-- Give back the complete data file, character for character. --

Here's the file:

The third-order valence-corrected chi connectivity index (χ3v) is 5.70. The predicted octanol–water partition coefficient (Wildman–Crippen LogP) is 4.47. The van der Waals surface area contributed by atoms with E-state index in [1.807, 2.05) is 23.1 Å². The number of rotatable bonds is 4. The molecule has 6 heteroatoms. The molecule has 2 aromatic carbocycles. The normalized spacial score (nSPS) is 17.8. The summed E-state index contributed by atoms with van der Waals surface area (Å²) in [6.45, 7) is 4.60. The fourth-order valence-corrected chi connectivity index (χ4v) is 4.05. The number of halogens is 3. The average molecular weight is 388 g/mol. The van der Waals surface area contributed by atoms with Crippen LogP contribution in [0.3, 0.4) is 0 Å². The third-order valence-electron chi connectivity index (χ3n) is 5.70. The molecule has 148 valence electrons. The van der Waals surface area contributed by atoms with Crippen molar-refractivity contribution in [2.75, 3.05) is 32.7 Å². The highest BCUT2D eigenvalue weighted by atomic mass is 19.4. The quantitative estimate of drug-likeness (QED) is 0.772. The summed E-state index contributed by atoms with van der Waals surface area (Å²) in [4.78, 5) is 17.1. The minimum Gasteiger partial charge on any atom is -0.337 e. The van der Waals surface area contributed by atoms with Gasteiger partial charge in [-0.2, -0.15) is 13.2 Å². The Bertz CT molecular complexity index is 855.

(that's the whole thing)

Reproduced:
The third-order valence-corrected chi connectivity index (χ3v) is 5.70. The predicted octanol–water partition coefficient (Wildman–Crippen LogP) is 4.47. The van der Waals surface area contributed by atoms with E-state index in [1.807, 2.05) is 23.1 Å². The number of rotatable bonds is 4. The molecule has 6 heteroatoms. The molecule has 2 aromatic carbocycles. The normalized spacial score (nSPS) is 17.8. The summed E-state index contributed by atoms with van der Waals surface area (Å²) in [6.45, 7) is 4.60. The fourth-order valence-corrected chi connectivity index (χ4v) is 4.05. The number of halogens is 3. The average molecular weight is 388 g/mol. The van der Waals surface area contributed by atoms with Crippen LogP contribution in [0.3, 0.4) is 0 Å². The third-order valence-electron chi connectivity index (χ3n) is 5.70. The molecule has 148 valence electrons. The van der Waals surface area contributed by atoms with Crippen molar-refractivity contribution in [2.75, 3.05) is 32.7 Å². The highest BCUT2D eigenvalue weighted by atomic mass is 19.4. The quantitative estimate of drug-likeness (QED) is 0.772. The summed E-state index contributed by atoms with van der Waals surface area (Å²) in [4.78, 5) is 17.1. The minimum Gasteiger partial charge on any atom is -0.337 e. The van der Waals surface area contributed by atoms with Gasteiger partial charge in [-0.2, -0.15) is 13.2 Å². The Bertz CT molecular complexity index is 855.